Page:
In the first chapter of The Order: 1886, Galahad — the player character — slowly walks through a beautiful and meticulously crafted environment. You can see smoke plumes billowing off nearby roofs and dried paint cracking under the sun. Galahad moves through an attic, complete with a beautiful white wooden horse and a plush 19th century couch stuffed in the corner; a mannequin stands in the corner wrapped in a corset and a mirror casually reflects the room.
I have spent a lot of time living from April 11th, 2011 to March 20th, 2012. I’ve lived it once, twice, three times. I’ve turned over the events in my head, and I’ve filled in the gaps. I’ve watched other people live that year, and I’ve read about other people living that year. I’ve thought about going back and living it again.
Persona Q: Shadow of the Labyrinth thinks I should move on.
Dragon Age: Origins was one of the best RPGs of the last generation. Bioware looked back to its Baulder’s Gate roots and crafted a new world. Dragon Age 2 is often considered a misstep for the series, an incredibly rushed product that reuses environments too often and fails to consider the breadth and depth of the world. Dragon Age: Inquisition is a direct answer to the complaints of Dragon Age 2 meshed with some of the design sensibilities of Origins. Bioware excels at telling character-focused stories in rich and detailed worlds and Dragon Age: Inquisition is no different. It’s a game of immense scope that still manages to be incredibly engaging and personal.
It is hard not to make a lot of jokes in this review. At first I was thinking of copying the opening paragraph of our Far Cry 3 review from two years ago. Then I was going to make the tagline for this review “Close Call”. Every single joke that has passed through my mind centers around one main point: Far Cry 4 is, for better or worse, a near-exact copy of Far Cry 3.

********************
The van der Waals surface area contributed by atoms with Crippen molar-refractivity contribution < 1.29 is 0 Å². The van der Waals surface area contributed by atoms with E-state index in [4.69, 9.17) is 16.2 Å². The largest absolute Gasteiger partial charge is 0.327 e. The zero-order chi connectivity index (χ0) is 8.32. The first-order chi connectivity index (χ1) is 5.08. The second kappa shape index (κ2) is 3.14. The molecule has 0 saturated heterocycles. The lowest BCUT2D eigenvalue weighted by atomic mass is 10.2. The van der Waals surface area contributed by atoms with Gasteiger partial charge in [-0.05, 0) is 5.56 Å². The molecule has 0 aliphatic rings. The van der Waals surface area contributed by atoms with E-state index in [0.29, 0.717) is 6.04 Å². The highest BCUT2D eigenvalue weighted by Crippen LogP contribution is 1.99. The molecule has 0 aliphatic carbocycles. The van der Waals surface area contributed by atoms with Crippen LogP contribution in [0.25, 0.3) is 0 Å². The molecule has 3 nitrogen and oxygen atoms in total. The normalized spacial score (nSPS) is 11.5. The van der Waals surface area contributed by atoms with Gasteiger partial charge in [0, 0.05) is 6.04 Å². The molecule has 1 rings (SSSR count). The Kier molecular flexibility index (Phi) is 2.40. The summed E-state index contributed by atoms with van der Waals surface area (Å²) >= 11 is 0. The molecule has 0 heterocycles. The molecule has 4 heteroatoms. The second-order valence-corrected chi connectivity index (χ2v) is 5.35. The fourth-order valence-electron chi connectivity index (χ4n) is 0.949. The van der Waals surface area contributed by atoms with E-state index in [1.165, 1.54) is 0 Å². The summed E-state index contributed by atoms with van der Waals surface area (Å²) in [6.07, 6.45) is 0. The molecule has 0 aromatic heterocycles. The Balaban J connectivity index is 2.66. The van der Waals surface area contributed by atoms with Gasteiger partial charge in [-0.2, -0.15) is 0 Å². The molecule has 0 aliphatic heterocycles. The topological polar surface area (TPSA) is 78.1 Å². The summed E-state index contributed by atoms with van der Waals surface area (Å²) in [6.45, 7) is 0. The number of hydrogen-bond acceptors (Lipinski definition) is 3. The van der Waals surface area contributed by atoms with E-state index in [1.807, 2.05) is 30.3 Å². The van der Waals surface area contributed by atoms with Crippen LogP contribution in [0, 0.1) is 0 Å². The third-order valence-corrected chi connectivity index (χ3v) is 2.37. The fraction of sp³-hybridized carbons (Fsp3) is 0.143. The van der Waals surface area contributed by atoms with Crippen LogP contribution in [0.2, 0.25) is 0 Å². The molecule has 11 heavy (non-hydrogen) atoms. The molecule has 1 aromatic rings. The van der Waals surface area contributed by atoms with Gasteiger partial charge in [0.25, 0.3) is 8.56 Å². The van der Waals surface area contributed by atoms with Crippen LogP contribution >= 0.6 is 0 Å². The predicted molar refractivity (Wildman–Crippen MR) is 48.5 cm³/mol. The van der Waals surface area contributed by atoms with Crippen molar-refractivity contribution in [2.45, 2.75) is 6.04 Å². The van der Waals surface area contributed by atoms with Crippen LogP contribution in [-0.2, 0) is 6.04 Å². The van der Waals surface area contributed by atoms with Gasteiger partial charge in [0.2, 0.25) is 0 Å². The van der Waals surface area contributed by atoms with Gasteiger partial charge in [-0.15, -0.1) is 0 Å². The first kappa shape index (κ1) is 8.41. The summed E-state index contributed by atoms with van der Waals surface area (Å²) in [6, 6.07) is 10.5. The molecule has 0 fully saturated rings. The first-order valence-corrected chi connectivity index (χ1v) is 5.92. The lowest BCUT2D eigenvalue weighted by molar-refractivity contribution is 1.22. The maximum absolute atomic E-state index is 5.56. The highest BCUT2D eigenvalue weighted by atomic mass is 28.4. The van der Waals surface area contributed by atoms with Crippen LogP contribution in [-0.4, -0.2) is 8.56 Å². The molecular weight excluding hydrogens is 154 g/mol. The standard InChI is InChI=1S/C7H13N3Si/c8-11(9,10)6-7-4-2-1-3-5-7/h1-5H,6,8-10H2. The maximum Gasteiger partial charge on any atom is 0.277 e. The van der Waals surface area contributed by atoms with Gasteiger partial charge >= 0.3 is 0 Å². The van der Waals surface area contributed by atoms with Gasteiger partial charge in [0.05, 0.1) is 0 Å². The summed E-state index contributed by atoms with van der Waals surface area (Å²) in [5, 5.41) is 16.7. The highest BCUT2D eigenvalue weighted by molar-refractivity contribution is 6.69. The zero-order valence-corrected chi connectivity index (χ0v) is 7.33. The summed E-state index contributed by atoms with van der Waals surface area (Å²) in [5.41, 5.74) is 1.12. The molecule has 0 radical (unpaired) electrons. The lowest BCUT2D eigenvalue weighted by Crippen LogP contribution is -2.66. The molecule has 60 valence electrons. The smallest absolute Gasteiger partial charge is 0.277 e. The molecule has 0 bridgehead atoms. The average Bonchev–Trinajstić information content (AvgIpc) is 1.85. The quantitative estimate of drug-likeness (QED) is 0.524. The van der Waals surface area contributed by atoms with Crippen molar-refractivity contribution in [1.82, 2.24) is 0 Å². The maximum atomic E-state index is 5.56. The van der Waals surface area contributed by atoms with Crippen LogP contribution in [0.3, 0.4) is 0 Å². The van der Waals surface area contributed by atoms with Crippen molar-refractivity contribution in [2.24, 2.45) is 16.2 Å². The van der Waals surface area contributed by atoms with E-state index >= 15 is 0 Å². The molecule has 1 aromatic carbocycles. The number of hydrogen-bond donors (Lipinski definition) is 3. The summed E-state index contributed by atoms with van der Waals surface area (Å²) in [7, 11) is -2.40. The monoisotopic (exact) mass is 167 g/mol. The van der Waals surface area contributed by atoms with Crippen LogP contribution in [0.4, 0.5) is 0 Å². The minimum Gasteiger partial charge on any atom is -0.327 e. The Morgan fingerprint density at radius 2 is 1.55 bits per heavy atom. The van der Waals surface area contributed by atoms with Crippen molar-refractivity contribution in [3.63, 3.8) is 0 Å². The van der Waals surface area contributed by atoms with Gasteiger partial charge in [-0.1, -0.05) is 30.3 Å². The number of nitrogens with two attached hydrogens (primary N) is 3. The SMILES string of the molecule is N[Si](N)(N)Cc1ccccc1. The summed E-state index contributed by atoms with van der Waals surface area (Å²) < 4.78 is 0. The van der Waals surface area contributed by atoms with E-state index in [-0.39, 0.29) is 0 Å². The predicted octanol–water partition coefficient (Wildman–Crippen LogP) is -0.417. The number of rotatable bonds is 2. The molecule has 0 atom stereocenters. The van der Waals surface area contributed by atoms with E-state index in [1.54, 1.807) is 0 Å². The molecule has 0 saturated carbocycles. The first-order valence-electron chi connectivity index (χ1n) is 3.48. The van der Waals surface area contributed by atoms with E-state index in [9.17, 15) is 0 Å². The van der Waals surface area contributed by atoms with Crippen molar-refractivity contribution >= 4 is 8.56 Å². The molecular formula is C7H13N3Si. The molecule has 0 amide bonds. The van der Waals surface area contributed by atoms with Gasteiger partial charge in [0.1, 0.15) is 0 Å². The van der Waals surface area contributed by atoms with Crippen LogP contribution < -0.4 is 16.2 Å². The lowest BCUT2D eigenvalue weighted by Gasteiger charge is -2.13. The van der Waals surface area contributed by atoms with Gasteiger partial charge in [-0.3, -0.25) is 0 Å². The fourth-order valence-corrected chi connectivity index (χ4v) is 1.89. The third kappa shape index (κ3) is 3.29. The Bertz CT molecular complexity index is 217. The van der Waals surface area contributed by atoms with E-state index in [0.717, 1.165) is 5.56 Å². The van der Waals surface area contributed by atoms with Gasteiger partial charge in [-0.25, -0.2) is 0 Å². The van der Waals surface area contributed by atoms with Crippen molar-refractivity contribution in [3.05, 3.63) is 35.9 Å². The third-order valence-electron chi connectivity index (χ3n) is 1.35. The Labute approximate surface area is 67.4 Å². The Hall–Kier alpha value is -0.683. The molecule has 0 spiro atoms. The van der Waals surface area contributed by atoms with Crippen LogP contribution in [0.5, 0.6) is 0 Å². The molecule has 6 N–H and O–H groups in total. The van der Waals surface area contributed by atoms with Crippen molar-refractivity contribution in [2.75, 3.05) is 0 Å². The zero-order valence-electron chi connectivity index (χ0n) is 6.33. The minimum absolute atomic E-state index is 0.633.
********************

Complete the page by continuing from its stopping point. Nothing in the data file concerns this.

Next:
Arno joins a cult where he witnesses a human sacrifice, he hunts down a giant, he solves murder mysteries because Paris’ local detective is too lazy. If this all sounds interesting, that is because it is pretty interesting — in concept. Instead, Arno simply hunts down Templars in the cult, finds and kills an enemy of the “heavy” type, and runs around eagle vision-ing his way to a culprit with no sense of mystery. Assassin’s Creed Unity is, above all else, boring.
It’s still a sad fact of the video game industry that most games based on pre-existing licenses are terrible. For every Batman: Arkham Asylum or South Park: The Stick Of Truth, you get a Robocop or a Rambo. That’s because, usually, developers of these licensed games are not given enough time or money to actually make a quality video game. So what happens when you give a pre-existing license to Platinum Games, a developer that’s notorious for making good games even with a short deadline and a low budget? Well…
There are only two tailing missions in the new Assassin’s Creed.